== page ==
Friday, January 18, 2008

Liturgy Column for Diocesan Newspaper, The Good News

Last fall, I began contributing a regular column to the newspaper of the Diocese of Kalamazoo, The Good News. In it I'm trying, as the title of the column suggests, to help people not only to understand the Liturgy in and of itself, but understand how it is meant to form how we live our faith. So, here is the first column I published, last September. I'll post my columns here periodically for my web readers as well.

“Living the Liturgy”

Every Sunday, Catholics in the Diocese of Kalamazoo and throughout the world gather in their parish churches. In our churches we continue to do the things we have been doing for 2000 years: We hear the Word of God, we pray, and we sing. But even more than that, we fulfill the Lord’s command to “do this in remembrance of me”. In fulfilling the Lord’s command we offer God the worship that He asks of us, and we are given the most amazing gift of all, the gift of the Lord Jesus Himself.

This way we have of offering worship “in spirit and in truth” is called the Liturgy. The Liturgy most familiar to us is the Liturgy of the Mass. But there are others – there is the Liturgy of Baptism, a liturgy of Confirmation, and the other liturgies by which the Sacraments are celebrated and ministered to us. In fact, though you may not be accustomed to think of it as such, even the celebration of the Sacrament of Reconciliation is a liturgical one, for in it the forgiveness of Christ is given to us through His Church. There is even a Liturgy of the Hours, by which Christians for centuries have sanctified each and every day and offered it to God.

We offer our worship to God through the liturgy. We are given sanctifying grace in the Sacraments through the liturgy. We are given Christ Himself, in His Body and Blood, in the liturgy. In the liturgy Christ makes Himself known to us, and He invites us to enter ever more deeply into the mystery of His life, death, and resurrection. So, quite literally, our life in Christ is bound up inextricably with the liturgical life of the Church. The fathers of Vatican II summed it up best in their Constitution on the Sacred Liturgy when they wrote “…the liturgy is the summit toward which the activity of the Church is directed; it is also the fount from which all Her power flows.”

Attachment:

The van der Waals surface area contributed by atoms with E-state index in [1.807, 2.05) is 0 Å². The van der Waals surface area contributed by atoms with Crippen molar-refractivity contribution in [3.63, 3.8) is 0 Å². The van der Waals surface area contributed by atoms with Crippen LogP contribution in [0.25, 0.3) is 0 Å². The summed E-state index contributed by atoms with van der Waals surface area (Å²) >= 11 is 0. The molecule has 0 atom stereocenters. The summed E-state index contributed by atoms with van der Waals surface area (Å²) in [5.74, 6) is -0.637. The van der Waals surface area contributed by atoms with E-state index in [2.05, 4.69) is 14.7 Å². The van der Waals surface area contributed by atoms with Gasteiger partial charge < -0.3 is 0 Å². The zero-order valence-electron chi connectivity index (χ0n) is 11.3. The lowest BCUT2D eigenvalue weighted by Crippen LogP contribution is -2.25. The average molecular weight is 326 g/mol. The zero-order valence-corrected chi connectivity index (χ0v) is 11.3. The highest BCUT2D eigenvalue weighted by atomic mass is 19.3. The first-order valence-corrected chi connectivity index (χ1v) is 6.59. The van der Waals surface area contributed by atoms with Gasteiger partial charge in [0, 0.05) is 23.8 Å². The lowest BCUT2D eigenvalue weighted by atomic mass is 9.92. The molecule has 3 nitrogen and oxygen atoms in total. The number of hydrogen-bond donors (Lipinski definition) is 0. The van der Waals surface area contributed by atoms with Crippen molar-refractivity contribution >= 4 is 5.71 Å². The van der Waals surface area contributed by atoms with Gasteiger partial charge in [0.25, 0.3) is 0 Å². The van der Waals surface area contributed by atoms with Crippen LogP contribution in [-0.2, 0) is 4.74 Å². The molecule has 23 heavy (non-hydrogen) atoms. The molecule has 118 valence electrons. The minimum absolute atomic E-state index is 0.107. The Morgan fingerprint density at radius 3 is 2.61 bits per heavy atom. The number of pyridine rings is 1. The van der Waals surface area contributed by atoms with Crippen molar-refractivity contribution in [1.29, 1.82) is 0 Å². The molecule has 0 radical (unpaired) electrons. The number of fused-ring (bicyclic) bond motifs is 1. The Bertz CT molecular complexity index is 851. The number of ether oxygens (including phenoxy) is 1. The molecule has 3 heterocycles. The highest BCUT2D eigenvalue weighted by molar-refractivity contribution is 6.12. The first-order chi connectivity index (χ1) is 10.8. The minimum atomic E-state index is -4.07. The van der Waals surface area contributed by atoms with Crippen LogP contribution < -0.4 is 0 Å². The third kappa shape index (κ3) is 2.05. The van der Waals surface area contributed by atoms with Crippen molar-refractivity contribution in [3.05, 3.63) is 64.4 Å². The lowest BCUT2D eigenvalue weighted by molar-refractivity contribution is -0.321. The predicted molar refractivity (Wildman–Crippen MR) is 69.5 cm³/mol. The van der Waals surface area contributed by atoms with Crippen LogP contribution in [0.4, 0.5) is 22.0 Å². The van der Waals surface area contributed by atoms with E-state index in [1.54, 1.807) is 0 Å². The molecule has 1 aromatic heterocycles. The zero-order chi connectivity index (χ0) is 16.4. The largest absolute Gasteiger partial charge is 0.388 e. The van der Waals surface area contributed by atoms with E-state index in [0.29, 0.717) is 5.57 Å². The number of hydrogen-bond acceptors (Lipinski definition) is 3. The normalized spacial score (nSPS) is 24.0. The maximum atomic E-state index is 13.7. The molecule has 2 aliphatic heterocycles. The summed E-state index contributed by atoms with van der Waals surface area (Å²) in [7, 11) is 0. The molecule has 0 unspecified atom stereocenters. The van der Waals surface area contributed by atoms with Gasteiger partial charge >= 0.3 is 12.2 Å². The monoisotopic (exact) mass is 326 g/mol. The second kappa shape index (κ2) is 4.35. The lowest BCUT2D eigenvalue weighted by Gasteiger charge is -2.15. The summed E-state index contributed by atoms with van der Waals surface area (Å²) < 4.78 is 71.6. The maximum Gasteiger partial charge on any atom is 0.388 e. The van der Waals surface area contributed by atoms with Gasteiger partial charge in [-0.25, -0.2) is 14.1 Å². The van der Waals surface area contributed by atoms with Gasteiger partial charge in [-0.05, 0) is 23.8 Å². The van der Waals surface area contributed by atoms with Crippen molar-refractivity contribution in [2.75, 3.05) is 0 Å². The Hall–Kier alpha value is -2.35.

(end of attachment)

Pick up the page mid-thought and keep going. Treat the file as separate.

If the liturgy is so vital to our life in Christ, then the better we understand it, the more fully we are able to enter in to it, then the more fully we will be able to live our lives as Catholics. The liturgy, as the council fathers also wrote, “ pertains to the whole Body of the Church.” In other words, we are all participants, sharers, in the liturgical “work” of the Church. And our spiritual well being, our capacity to sanctify the world according to our Baptismal vocation, depends on how fully we are integrated into that work.

An ancient principle of the liturgy is “Lex orandi, lex credendi.” That means, “the rule of prayer is the rule of faith.” In other words, how we pray forms what we believe – what we do in church shapes our life outside of church. Since the Holy Spirit is at work through the Church in Her liturgy, the more closely we live that “lex orandi”, the rule of prayer, according to the mind of the Church, the more rich and fruitful will be the faith that we live.